The Ivors Academy and the Musicians’ Union have officially warned composers about the perceived pitfalls associated with offering complete buyouts of their music.
The 77-year-old Ivors Academy and the 128-year-old Musicians’ Union relayed the warning in a newly launched campaign entitled “Composers Against Buyouts.” Said campaign’s announcement blog post begins by highlighting a trio of statistics on the subject, including that 35 percent of media composers have accepted buyouts or work-for-hire agreements and that some 41 percent have “had to give away more of their mechanical rights than they wanted to.”
Stat number three – “64 percent believe the commissioning environment is coercive” – leads into a brief introduction and a 43-second-long animated clip, which compares royalty deals to buyouts. Then, the multifaceted document plugs an April 21st “Composers Against Buyouts” launch event as well as a single-page “Fair Commissioning Manifesto.”
The latter consists of a uniquely arranged body of text, with statements such as “Only composers should decide how much of their rights they give away. The Exclusive Assignment of Performing Rights is the best way to safeguard value over time.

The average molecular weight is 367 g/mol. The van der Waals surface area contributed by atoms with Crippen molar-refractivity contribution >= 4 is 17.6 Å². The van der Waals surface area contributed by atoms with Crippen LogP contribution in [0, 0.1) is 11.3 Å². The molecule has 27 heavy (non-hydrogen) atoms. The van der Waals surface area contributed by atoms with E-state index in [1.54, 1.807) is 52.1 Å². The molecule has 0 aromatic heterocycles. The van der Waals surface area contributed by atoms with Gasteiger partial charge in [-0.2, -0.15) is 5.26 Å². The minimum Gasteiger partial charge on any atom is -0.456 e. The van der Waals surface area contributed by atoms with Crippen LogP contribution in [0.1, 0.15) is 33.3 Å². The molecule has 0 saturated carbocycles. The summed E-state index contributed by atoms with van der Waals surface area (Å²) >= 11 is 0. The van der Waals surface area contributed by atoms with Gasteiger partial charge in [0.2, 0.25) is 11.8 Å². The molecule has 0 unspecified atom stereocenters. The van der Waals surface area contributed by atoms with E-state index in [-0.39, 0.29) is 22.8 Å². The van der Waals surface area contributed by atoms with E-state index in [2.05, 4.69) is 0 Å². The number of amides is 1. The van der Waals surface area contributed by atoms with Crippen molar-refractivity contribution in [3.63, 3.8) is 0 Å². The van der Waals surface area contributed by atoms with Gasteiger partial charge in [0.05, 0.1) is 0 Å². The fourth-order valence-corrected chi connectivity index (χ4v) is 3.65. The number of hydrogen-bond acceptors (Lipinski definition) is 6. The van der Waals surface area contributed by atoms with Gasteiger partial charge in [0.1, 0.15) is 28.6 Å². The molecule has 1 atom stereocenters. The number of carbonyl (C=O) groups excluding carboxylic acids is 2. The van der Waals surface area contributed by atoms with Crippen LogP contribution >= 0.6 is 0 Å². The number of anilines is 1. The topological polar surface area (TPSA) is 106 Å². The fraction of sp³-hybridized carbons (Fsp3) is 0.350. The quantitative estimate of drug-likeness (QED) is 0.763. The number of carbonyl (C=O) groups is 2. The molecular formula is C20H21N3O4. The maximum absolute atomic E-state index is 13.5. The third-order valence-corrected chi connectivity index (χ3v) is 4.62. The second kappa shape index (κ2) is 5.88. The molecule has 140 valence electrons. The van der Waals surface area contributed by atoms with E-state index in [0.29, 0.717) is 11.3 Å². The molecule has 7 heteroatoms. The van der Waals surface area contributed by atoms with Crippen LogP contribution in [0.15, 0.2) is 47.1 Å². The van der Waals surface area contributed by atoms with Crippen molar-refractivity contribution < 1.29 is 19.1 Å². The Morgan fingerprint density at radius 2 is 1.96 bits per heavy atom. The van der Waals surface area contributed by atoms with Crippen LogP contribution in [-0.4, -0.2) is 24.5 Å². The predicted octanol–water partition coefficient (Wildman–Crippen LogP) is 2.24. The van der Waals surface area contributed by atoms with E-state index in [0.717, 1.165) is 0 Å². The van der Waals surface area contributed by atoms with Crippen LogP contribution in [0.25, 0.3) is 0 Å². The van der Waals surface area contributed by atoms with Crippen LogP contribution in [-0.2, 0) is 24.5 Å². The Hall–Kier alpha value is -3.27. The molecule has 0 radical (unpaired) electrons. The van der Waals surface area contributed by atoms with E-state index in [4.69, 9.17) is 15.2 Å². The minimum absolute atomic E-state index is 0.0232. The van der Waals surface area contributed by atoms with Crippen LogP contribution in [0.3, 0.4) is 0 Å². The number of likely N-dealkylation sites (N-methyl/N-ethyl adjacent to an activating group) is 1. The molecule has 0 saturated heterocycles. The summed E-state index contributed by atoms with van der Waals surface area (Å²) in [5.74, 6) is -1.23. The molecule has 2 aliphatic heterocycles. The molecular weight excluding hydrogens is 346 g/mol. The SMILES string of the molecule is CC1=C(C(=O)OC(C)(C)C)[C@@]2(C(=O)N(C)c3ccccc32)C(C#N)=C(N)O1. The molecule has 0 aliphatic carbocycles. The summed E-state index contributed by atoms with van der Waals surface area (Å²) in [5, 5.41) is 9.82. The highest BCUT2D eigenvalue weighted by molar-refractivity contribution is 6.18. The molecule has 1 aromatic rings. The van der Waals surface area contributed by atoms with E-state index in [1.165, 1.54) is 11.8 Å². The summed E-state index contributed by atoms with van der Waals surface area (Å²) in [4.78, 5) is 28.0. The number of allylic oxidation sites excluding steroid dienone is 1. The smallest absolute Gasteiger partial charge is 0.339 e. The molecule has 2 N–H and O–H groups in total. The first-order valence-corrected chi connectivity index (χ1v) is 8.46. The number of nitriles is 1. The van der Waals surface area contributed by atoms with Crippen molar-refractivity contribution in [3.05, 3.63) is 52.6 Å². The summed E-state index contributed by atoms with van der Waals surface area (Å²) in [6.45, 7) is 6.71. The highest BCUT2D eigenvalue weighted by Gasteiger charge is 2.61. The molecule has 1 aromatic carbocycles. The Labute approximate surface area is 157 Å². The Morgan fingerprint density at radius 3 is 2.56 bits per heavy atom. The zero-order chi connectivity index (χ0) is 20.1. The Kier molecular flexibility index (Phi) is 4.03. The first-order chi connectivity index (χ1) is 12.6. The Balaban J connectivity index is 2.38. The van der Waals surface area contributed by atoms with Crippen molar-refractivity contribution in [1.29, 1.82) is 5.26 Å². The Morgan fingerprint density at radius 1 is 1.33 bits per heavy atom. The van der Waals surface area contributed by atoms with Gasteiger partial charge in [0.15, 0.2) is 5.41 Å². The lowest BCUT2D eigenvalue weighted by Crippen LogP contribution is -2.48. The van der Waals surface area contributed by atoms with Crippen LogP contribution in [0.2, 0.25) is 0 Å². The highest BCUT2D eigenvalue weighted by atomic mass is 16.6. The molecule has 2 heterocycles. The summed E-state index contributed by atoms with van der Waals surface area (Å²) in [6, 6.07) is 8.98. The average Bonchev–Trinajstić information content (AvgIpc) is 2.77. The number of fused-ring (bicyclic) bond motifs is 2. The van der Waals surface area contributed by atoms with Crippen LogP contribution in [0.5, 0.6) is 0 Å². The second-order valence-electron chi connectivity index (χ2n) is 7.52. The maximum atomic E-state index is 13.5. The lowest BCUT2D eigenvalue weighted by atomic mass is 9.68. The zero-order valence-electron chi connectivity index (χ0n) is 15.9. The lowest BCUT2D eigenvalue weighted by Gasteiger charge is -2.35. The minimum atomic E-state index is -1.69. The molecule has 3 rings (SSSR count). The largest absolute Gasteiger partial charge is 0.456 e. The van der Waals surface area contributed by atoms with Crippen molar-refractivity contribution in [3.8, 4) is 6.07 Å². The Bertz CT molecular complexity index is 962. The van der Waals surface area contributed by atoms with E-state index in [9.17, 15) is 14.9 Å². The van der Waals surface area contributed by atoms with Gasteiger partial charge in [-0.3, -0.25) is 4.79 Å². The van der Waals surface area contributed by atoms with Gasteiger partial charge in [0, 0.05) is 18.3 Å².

“We call on commissioners to appreciate the value that music brings. Commissioners should not expect to acquire rights without genuine negotiations reflecting the true value of music and composition,” the document proceeds.
Needless to say, the campaign raises interesting questions about a nuanced subject, which encompasses an apparent incentive for media companies to pursue complete buyouts, given that they would then have the flexibility to use the music in future projects. On the other side of the coin, however, some composers may not be educated on the specifics of deals, as several social-media users have touched upon.
“Copyright laws need to be changed so that composers automatically keep all rights to work-for-hire compositions (not the recordings though). It would also allow composers to expand on their work later without paying the studio to use their own themes,” penned one Twitter user.
“I’ve always thought it very queer how little our work is valued from a monetary POV yet behaviours would suggest that our royalties hold great value to people who wish to coerce us into giving them away?” weighed in media composer Christian Henson.
In late 2020, a survey from The Ivors Academy and the Musicians’ Union revealed that 82 percent of UK musicians earned less than $270 per year from streaming royalties – a particularly discouraging stat given that the figure could represent as many as 397,000 streams, depending upon the platform that the plays derived from.